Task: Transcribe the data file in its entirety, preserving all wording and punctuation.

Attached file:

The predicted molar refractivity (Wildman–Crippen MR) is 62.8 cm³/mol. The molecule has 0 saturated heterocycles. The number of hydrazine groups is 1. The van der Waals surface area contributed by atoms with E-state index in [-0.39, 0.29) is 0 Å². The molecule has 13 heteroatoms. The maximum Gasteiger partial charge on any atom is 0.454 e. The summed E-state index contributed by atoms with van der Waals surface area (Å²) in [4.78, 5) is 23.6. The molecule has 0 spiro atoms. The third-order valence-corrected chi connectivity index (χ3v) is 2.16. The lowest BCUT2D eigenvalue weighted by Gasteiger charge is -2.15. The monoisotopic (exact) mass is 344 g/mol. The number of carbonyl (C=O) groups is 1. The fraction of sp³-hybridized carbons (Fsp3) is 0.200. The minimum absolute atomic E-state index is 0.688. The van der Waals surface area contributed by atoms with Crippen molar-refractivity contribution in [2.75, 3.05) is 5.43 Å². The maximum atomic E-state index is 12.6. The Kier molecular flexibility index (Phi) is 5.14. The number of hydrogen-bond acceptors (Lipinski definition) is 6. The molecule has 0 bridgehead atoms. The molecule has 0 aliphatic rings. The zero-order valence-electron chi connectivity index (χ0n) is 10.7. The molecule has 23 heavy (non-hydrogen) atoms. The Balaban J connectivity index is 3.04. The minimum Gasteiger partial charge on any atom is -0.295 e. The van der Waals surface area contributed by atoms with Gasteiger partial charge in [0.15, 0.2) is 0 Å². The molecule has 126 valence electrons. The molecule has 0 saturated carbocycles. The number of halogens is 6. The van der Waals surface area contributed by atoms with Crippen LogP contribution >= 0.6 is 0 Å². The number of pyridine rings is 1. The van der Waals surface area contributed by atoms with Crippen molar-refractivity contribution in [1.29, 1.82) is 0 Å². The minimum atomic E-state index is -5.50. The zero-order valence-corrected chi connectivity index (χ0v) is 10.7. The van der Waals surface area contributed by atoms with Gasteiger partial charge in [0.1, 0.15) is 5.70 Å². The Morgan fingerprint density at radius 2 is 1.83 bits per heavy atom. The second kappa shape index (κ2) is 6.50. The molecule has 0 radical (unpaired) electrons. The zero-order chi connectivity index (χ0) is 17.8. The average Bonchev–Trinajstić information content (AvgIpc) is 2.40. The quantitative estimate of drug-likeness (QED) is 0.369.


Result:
The predicted molar refractivity (Wildman–Crippen MR) is 62.8 cm³/mol. The molecule has 0 saturated heterocycles. The number of hydrazine groups is 1. The van der Waals surface area contributed by atoms with E-state index in [-0.39, 0.29) is 0 Å². The molecule has 13 heteroatoms. The maximum Gasteiger partial charge on any atom is 0.454 e. The summed E-state index contributed by atoms with van der Waals surface area (Å²) in [4.78, 5) is 23.6. The molecule has 0 spiro atoms. The third-order valence-corrected chi connectivity index (χ3v) is 2.16. The lowest BCUT2D eigenvalue weighted by Gasteiger charge is -2.15. The monoisotopic (exact) mass is 344 g/mol. The number of carbonyl (C=O) groups is 1. The fraction of sp³-hybridized carbons (Fsp3) is 0.200. The minimum absolute atomic E-state index is 0.688. The van der Waals surface area contributed by atoms with Crippen molar-refractivity contribution in [2.75, 3.05) is 5.43 Å². The maximum atomic E-state index is 12.6. The Kier molecular flexibility index (Phi) is 5.14. The number of hydrogen-bond acceptors (Lipinski definition) is 6. The molecule has 0 bridgehead atoms. The molecule has 0 aliphatic rings. The zero-order valence-electron chi connectivity index (χ0n) is 10.7. The molecule has 23 heavy (non-hydrogen) atoms. The Balaban J connectivity index is 3.04. The minimum Gasteiger partial charge on any atom is -0.295 e. The van der Waals surface area contributed by atoms with Gasteiger partial charge in [0.15, 0.2) is 0 Å². The molecule has 126 valence electrons. The molecule has 0 saturated carbocycles. The number of halogens is 6. The van der Waals surface area contributed by atoms with Crippen LogP contribution >= 0.6 is 0 Å². The number of pyridine rings is 1. The van der Waals surface area contributed by atoms with Crippen molar-refractivity contribution in [1.29, 1.82) is 0 Å². The minimum atomic E-state index is -5.50. The zero-order valence-corrected chi connectivity index (χ0v) is 10.7. The van der Waals surface area contributed by atoms with Gasteiger partial charge in [0.1, 0.15) is 5.70 Å². The Morgan fingerprint density at radius 2 is 1.83 bits per heavy atom. The second kappa shape index (κ2) is 6.50. The molecule has 0 radical (unpaired) electrons. The zero-order chi connectivity index (χ0) is 17.8. The average Bonchev–Trinajstić information content (AvgIpc) is 2.40. The quantitative estimate of drug-likeness (QED) is 0.369.